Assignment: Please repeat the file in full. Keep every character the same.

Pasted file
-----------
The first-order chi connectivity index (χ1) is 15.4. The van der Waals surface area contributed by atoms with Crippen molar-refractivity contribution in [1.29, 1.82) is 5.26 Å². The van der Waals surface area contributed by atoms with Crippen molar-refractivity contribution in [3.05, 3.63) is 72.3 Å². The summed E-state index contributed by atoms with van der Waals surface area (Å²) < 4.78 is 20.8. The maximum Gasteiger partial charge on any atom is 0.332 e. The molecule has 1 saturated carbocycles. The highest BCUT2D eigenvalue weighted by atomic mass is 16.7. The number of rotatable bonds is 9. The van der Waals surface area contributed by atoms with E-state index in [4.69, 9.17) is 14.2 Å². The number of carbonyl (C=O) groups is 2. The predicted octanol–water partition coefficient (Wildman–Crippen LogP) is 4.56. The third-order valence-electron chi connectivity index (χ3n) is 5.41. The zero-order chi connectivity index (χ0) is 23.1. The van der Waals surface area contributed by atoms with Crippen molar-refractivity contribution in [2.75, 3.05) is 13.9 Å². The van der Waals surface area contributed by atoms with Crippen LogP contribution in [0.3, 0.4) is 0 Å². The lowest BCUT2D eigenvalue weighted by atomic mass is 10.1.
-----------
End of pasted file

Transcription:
The first-order chi connectivity index (χ1) is 15.4. The van der Waals surface area contributed by atoms with Crippen molar-refractivity contribution in [1.29, 1.82) is 5.26 Å². The van der Waals surface area contributed by atoms with Crippen molar-refractivity contribution in [3.05, 3.63) is 72.3 Å². The summed E-state index contributed by atoms with van der Waals surface area (Å²) < 4.78 is 20.8. The maximum Gasteiger partial charge on any atom is 0.332 e. The molecule has 1 saturated carbocycles. The highest BCUT2D eigenvalue weighted by atomic mass is 16.7. The number of rotatable bonds is 9. The van der Waals surface area contributed by atoms with E-state index in [4.69, 9.17) is 14.2 Å². The number of carbonyl (C=O) groups is 2. The predicted octanol–water partition coefficient (Wildman–Crippen LogP) is 4.56. The third-order valence-electron chi connectivity index (χ3n) is 5.41. The zero-order chi connectivity index (χ0) is 23.1. The van der Waals surface area contributed by atoms with Crippen molar-refractivity contribution in [2.75, 3.05) is 13.9 Å². The van der Waals surface area contributed by atoms with Crippen LogP contribution in [0.3, 0.4) is 0 Å². The lowest BCUT2D eigenvalue weighted by atomic mass is 10.1.